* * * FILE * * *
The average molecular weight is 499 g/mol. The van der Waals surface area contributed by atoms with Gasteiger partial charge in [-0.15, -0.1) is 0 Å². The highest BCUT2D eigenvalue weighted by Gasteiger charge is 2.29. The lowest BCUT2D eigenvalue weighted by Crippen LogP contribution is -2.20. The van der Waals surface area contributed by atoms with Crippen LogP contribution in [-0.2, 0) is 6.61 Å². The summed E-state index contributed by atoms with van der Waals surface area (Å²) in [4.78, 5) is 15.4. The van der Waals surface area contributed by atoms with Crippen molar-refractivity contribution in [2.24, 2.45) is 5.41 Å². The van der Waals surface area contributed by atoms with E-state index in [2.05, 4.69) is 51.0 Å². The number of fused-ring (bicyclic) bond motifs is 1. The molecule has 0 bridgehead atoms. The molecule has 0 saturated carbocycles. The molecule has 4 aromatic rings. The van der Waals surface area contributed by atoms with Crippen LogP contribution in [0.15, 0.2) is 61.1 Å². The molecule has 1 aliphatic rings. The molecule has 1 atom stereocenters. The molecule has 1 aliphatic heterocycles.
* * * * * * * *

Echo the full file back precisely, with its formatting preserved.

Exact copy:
The average molecular weight is 499 g/mol. The van der Waals surface area contributed by atoms with Gasteiger partial charge in [-0.15, -0.1) is 0 Å². The highest BCUT2D eigenvalue weighted by Gasteiger charge is 2.29. The lowest BCUT2D eigenvalue weighted by Crippen LogP contribution is -2.20. The van der Waals surface area contributed by atoms with Crippen LogP contribution in [-0.2, 0) is 6.61 Å². The summed E-state index contributed by atoms with van der Waals surface area (Å²) in [4.78, 5) is 15.4. The van der Waals surface area contributed by atoms with Crippen molar-refractivity contribution in [2.24, 2.45) is 5.41 Å². The van der Waals surface area contributed by atoms with E-state index in [2.05, 4.69) is 51.0 Å². The number of fused-ring (bicyclic) bond motifs is 1. The molecule has 0 bridgehead atoms. The molecule has 0 saturated carbocycles. The molecule has 4 aromatic rings. The van der Waals surface area contributed by atoms with Crippen LogP contribution in [0.15, 0.2) is 61.1 Å². The molecule has 1 aliphatic rings. The molecule has 1 atom stereocenters. The molecule has 1 aliphatic heterocycles.